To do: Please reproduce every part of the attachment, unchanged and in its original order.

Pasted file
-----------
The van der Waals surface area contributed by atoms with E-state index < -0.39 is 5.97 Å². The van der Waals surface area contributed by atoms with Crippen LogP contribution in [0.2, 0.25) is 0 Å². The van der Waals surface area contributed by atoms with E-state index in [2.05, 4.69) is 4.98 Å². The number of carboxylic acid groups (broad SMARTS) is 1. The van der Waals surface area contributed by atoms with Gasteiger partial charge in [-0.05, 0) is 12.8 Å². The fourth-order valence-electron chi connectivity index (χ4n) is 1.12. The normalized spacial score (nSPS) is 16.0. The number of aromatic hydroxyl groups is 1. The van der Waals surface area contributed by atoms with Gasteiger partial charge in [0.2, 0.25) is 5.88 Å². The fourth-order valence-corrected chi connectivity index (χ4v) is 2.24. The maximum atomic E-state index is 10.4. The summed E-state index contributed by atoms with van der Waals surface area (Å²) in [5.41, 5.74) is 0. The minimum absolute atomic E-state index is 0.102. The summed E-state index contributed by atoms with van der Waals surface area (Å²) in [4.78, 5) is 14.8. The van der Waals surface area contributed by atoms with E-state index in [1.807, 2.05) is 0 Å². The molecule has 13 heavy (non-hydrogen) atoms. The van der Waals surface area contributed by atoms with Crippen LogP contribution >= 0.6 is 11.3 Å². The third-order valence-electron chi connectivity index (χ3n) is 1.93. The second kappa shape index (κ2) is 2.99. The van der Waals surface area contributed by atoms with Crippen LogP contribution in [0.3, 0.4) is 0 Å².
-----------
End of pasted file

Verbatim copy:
The van der Waals surface area contributed by atoms with E-state index < -0.39 is 5.97 Å². The van der Waals surface area contributed by atoms with Crippen LogP contribution in [0.2, 0.25) is 0 Å². The van der Waals surface area contributed by atoms with E-state index in [2.05, 4.69) is 4.98 Å². The number of carboxylic acid groups (broad SMARTS) is 1. The van der Waals surface area contributed by atoms with Gasteiger partial charge in [-0.05, 0) is 12.8 Å². The fourth-order valence-electron chi connectivity index (χ4n) is 1.12. The normalized spacial score (nSPS) is 16.0. The number of aromatic hydroxyl groups is 1. The van der Waals surface area contributed by atoms with Gasteiger partial charge in [0.2, 0.25) is 5.88 Å². The fourth-order valence-corrected chi connectivity index (χ4v) is 2.24. The maximum atomic E-state index is 10.4. The summed E-state index contributed by atoms with van der Waals surface area (Å²) in [5.41, 5.74) is 0. The minimum absolute atomic E-state index is 0.102. The summed E-state index contributed by atoms with van der Waals surface area (Å²) in [4.78, 5) is 14.8. The van der Waals surface area contributed by atoms with E-state index in [1.807, 2.05) is 0 Å². The molecule has 13 heavy (non-hydrogen) atoms. The van der Waals surface area contributed by atoms with Crippen LogP contribution >= 0.6 is 11.3 Å². The third-order valence-electron chi connectivity index (χ3n) is 1.93. The second kappa shape index (κ2) is 2.99. The van der Waals surface area contributed by atoms with Crippen LogP contribution in [0.3, 0.4) is 0 Å².